A Change of Identity

Two Pivotal Moments

Apart from Christ, we are sinners. That’s our identity. Our sin defines us down to the core. But anyone who is in Christ is a new creation (2 Corinthians 5:17), so something had to happen at some point in time to bring this new identity to Jesus’ followers. We can consider three aspects of the event that brings that change. Two of them are specific moments in our pasts, while the third is a continuous process, and Romans 6 refers to all of them.

The first is the pivotal moment of history – the Son of God came down to die for our sins and rose from the dead. You’ve heard the story several times, but that doesn’t change its importance. Jesus’ death on the cross is the key event that changes our identity.

“Or are you unaware that all of us who were baptized into Christ Jesus were baptized into His death? Therefore we were buried with Him by baptism into death, in order that, just as Christ was raised from the dead by the glory of the Father, so we too may walk in a new way of life.” – Romans 6:2-4 (HCSB)

 Had Christ not died and rose again, the punishment our sin deserves would never have been satisfied. There would have been no way to reconcile us to God (2 Corinthians 5:19). We could not be cleansed of sin and made new. But because Jesus did die and come back to life, we are given a new life.

The passage above talks about “all of us who were baptized into Christ.” When people believe the message about Christ, 1 Corinthians 12:13 says that we are baptized by the Holy Spirit into one body – Christ’s. Physical baptism represents what the Spirit has already done for us. So Romans 6:2 is referring to those of us who have truly believed in Christ. This is the second pivotal moment in our identity change.

At some point in life, every follower of Jesus placed their trust in Him. It may be obvious, but this is really the most important moment in our personal lives. It is at that moment that “our old self was crucified with [Jesus] in order that sin’s dominion over the body may be abolished, so that we may no longer be enslaved to sin, since a person who has died is freed from sin’s claims (Romans 6:6-7 HCSB).”

Who I was apart from Christ died. I am given a new way of life.

“So, you too consider yourselves dead to sin but alive to God in Christ Jesus.” – Romans 6:11 (HCSB)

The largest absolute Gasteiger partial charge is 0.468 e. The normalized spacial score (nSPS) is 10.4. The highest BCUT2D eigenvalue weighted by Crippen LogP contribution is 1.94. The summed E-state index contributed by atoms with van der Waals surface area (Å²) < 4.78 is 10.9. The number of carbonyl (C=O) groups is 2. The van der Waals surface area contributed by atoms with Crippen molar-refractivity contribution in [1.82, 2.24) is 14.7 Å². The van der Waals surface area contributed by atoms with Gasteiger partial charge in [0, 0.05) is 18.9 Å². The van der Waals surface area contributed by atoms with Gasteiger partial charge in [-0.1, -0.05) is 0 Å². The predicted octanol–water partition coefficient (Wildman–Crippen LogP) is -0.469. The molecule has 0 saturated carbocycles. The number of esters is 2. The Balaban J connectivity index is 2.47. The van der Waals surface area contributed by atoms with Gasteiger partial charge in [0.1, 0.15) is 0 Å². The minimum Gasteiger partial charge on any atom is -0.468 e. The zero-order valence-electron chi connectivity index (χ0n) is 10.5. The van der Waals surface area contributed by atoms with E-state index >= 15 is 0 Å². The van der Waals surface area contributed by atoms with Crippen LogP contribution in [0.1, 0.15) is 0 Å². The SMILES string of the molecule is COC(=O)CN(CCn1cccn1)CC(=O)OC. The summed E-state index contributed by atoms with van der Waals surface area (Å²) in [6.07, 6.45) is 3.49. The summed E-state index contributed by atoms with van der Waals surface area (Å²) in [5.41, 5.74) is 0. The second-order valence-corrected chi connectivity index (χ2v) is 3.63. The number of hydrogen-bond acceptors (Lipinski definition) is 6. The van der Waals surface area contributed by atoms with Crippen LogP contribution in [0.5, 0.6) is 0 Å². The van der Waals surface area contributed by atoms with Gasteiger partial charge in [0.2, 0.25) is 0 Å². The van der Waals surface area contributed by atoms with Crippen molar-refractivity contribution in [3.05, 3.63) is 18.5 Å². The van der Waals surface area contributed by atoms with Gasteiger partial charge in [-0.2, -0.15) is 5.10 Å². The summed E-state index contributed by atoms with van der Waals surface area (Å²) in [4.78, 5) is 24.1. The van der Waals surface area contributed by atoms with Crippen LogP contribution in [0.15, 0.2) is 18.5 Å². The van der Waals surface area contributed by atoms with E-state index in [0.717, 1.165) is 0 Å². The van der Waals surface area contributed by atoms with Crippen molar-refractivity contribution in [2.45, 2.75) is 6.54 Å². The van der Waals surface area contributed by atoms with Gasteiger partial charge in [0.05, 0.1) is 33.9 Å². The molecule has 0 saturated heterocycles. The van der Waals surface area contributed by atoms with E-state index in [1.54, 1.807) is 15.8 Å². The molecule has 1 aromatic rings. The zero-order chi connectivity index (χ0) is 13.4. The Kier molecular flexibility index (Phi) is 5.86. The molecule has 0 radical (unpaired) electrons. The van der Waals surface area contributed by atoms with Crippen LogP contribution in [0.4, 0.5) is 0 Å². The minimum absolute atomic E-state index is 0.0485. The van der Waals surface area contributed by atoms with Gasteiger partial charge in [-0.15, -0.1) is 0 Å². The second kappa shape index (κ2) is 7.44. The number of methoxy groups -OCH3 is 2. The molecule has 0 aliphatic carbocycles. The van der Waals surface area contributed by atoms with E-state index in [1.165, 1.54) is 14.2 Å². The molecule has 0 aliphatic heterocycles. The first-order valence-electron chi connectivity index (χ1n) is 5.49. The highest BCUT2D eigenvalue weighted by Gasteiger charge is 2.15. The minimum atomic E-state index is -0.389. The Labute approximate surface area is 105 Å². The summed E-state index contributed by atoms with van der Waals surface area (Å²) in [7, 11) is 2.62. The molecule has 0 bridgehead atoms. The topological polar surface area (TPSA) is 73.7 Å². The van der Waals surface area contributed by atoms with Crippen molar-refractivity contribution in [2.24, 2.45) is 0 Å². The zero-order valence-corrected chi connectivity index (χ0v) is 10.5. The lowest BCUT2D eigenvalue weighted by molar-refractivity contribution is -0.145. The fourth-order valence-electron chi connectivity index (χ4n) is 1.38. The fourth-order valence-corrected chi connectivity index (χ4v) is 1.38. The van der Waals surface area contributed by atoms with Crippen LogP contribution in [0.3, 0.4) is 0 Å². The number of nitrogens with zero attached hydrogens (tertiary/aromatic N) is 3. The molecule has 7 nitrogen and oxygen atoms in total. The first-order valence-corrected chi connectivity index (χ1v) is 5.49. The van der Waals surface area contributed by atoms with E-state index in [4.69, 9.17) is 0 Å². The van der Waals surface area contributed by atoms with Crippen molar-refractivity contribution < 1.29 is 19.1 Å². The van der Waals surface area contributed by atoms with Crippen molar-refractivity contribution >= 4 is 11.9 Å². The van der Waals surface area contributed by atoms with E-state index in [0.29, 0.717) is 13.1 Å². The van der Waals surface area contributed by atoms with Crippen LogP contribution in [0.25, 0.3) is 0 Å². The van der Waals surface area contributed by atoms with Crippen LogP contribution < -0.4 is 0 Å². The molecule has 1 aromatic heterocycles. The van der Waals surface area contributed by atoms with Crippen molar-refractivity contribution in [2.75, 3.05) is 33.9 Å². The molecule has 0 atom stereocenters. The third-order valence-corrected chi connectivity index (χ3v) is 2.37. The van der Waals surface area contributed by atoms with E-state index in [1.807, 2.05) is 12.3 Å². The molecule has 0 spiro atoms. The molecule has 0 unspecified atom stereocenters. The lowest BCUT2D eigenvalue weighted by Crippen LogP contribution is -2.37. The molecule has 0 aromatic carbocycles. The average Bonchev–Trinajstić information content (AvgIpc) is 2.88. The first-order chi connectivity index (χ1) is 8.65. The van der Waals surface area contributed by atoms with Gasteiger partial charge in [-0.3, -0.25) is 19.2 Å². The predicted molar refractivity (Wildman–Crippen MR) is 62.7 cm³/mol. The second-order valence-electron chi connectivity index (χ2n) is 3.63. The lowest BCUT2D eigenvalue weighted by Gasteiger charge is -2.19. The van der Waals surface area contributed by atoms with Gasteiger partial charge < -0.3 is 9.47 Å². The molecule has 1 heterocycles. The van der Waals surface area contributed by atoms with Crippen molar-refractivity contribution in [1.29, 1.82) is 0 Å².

The Continued Journey

These verses in Romans 6 make some exciting claims. Sometimes, though, I still sin. Then I start questioning if what Paul is talking about happened to me. I don’t feel like I really have a new way of life or freedom from sin. This is where the third aspect of our identity change comes in – the process.

Jesus knows that while our identity changes in a moment, it takes a lifetime to mold us into that new identity. The cross has completely purchased our new identity. We are now in Christ. We aren’t defined by our actions anymore, whether good or sinful. We are defined by Christ’s righteousness (2 Corinthians 5:21). But we will grow to look like who we are.

Consider a royal child. While a child, they may play with toy cars or dolls. They may be a rowdy child, so that if you saw them in public you wouldn’t think they were royalty. That doesn’t change the fact that they are royalty though. As they grow, they will be trained in how they should behave. They will start to live up to their identity. The journey won’t be without pitfalls, but it will continue steadily.

Our journey as God’s children is similar. Right after these verses tell us what has definitively happened in our past to give us a new identity, where we are dead to sin and alive to God, they tell us to fight against sin in our lives.

“Therefore do not let sin reign in your mortal body, so that you obey its desires. And do not offer any parts of it to sin as weapons for unrighteousness. But as those who are alive from the dead, offer yourselves to God, and all the parts of yourselves to God as weapons for righteousness.  For sin will not rule over you, because you are not under law but under grace.”  – Romans 6:12-14 (HCSB)

In partnership with the Holy Spirit, we learn to put our sin to death and to do things that are pleasing to God. This is something that happens daily. We can’t fall prey to the temptation to believe that we are beyond sin. Neither can we fall prey to the thought that we are beyond hope. We are under grace, not law and sin. So every time we fall, we humbly acknowledge our fault and by the strength of the Spirit we carry on. He will continue to shape us so that who we are in our desires and actions looks more and more like who Christ has objectively made us.


Live it Out

You need to ask yourself: Do you trust Christ to save you? Are you willing to believe and obey what He says? He gives life freely if you will believe. But you should know that following Him will also be costly – the process the Holy Spirit brings us through to make us look more like Jesus involves both sacrifice and joy. You need to ask yourself this question because the answer will help you know if this identity change has happened for you.

If you do follow Jesus, you should ask yourself these questions: How are you depending on your actions instead of Christ’s work at the cross to determine your identity? What sins do you need to put to death because of your identity in Christ? Are you depending on the Holy Spirit as you continue to grow in Christ?


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